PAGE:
The world’s rising temperature brings major health risks, not all of them obvious. The possibility of dehydration and heatstroke is well known, but before that point, the human heart is already under extra strain.
A new study published in Circulation revealed that heat has contributed to thousands of heart disease deaths in recent decades — and the number per year during 2036-65 is projected to more than triple the numbers from 2008-19, Stat News reported.
The human body’s response to heat relies on blood flow. Sweat cools off blood close to the skin; the heart circulates the hot blood outward from the core and the cooled near-surface blood inward to protect the organs from overheating. These responses are part of heat stress.
All of that extra blood flow means the heart pumps faster and harder when it gets hot — which is especially bad news for someone with existing cardiovascular problems. Heat can trigger a heart attack, stroke, or heart failure more easily in those who are susceptible.
Why does heat stress matter?
This new study said that heat accounted for 1,651 heart disease deaths in the United States on average each year from 2008 through 2019 — findings consistent with other studies linking heat and cardiovascular deaths. It then predicted how those numbers might look by the mid-century as the Earth’s temperature continues to rise thanks to heat-trapping air pollution.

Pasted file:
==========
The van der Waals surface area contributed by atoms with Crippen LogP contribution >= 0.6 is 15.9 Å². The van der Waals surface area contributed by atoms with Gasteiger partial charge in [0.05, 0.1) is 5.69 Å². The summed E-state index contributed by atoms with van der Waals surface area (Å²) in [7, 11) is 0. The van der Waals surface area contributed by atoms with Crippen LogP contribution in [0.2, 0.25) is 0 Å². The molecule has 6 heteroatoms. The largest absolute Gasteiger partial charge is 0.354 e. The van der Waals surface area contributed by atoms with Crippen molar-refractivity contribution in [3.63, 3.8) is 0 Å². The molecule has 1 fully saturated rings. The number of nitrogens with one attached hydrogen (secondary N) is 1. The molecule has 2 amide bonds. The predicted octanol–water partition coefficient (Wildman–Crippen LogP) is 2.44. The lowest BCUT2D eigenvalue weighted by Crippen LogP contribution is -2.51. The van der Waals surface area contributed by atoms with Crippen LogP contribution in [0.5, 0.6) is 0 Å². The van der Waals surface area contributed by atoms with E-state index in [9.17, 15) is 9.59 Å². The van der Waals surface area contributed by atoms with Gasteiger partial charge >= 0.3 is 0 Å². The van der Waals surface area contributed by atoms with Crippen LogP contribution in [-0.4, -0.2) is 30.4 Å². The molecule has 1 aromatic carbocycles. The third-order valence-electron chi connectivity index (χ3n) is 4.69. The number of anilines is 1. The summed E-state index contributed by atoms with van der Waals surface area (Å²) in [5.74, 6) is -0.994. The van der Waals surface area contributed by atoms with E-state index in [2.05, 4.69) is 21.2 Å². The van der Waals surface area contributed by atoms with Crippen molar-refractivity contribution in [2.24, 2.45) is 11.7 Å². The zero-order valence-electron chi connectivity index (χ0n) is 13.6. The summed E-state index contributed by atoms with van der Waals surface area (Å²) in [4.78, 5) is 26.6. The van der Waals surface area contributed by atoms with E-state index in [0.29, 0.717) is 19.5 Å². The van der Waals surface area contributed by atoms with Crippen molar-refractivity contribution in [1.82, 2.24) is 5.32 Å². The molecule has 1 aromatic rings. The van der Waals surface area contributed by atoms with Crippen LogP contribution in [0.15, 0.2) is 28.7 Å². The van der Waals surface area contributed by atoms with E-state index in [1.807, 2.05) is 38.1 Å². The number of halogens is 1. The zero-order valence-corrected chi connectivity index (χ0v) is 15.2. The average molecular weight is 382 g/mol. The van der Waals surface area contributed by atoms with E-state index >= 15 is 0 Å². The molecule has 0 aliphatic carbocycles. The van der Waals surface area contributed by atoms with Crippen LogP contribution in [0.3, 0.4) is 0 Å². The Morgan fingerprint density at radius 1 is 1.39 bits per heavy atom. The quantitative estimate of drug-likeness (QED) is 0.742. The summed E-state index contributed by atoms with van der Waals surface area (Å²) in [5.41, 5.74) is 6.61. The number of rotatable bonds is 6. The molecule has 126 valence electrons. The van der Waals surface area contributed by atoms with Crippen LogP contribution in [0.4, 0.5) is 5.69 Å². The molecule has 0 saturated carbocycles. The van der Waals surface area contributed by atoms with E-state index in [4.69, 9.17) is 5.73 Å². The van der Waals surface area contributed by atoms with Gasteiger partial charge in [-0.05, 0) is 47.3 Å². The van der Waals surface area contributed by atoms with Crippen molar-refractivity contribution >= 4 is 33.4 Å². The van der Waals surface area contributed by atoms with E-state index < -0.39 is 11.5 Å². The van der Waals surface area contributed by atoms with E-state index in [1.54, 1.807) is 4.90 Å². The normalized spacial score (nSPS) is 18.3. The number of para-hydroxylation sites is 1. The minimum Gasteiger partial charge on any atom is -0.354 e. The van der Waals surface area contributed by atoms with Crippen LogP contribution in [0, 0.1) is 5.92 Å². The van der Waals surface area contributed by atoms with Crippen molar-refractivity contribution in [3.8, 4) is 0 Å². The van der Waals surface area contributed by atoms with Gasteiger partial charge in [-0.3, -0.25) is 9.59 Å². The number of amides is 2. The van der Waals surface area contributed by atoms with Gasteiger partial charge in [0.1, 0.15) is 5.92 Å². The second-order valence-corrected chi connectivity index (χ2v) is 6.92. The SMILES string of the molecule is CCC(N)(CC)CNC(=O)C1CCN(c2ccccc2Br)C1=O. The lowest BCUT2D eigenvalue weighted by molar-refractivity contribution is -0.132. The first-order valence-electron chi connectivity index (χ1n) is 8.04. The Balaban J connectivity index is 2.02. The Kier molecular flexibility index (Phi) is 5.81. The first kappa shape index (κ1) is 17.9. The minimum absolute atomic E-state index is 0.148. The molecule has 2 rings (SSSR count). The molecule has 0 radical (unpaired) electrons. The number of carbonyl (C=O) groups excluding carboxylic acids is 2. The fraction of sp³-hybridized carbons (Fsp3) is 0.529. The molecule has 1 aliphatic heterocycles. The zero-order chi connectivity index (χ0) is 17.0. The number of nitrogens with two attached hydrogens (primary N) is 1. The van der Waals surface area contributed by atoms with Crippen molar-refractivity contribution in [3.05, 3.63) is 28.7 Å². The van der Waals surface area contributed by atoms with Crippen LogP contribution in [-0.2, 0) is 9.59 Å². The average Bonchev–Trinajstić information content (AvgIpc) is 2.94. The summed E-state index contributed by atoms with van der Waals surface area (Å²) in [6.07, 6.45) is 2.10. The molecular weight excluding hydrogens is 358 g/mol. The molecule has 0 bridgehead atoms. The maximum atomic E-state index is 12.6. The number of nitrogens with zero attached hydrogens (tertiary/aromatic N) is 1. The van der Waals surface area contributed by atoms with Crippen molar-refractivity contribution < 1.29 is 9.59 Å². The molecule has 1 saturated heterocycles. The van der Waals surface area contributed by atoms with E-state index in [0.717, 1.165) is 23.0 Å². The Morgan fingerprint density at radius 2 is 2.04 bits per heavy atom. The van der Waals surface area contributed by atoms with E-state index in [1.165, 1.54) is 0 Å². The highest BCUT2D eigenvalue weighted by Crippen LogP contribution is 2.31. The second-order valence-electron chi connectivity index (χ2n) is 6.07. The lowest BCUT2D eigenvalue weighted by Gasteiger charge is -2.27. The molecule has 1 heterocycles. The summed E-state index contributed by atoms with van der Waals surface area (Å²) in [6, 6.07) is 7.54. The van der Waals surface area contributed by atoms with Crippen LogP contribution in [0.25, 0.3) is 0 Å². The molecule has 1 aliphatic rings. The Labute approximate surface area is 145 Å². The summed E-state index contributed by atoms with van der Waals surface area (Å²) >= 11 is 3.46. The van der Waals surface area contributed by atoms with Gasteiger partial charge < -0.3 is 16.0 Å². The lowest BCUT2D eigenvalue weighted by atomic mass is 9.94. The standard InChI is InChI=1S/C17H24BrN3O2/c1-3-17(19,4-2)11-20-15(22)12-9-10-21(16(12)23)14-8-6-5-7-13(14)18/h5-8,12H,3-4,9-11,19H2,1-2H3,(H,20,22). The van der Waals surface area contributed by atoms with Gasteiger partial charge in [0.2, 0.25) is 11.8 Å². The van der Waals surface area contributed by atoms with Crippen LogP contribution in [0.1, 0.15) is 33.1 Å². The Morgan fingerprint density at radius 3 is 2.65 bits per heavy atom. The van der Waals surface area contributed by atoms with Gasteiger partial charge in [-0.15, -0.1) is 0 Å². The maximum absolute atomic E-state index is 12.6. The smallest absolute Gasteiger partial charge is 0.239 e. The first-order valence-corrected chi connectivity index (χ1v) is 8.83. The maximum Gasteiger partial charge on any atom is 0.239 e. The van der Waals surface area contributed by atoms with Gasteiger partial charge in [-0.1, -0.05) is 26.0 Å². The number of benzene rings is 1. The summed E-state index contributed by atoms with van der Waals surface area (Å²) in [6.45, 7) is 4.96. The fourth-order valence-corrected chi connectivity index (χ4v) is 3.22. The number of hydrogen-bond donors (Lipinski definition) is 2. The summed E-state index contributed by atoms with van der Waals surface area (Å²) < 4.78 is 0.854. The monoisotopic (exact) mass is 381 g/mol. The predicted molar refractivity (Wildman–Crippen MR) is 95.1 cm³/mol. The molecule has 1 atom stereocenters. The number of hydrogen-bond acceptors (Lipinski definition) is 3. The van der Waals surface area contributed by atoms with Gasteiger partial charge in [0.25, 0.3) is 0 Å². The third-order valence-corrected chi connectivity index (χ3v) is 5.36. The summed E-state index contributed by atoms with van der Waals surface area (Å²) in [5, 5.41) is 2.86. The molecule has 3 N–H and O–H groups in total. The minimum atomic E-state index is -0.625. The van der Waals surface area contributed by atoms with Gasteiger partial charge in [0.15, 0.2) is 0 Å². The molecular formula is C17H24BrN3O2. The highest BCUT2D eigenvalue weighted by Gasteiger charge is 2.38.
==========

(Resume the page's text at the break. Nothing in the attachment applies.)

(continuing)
The study looked at a more conservative scenario — in which pollution increases only a little — and a more severe possibility. With less pollution, it predicted annual excess heat deaths would rise by 162% to 4,320 between 2036 and 2065. With more pollution, the number was 5,491 deaths, a 233% increase.
According to Stat News, some populations are more vulnerable than others. The elderly are at more risk than the young, and Black adults are likely to see four times the increase in their death toll compared to white adults. Outside the U.S., hotter regions of the world and those with less access to air conditioning are likely to be more affected, leading to a high death toll.
Robert Brook, the executive director of cardiovascular prevention at Wayne State University School of Medicine, told Stat News, “This is a bad harbinger for the rest of the world that is less climate-resistant generally than we are.”
What can we do about heart disease deaths from heat?
Sameed Khatana, senior author of the study, told Stat News that preventing the future predicted in the study would require recognizing heat as a public health issue. Khatana proposed that hospitals could become cooling centers and that healthcare providers could keep an eye out for patients struggling in the heat.
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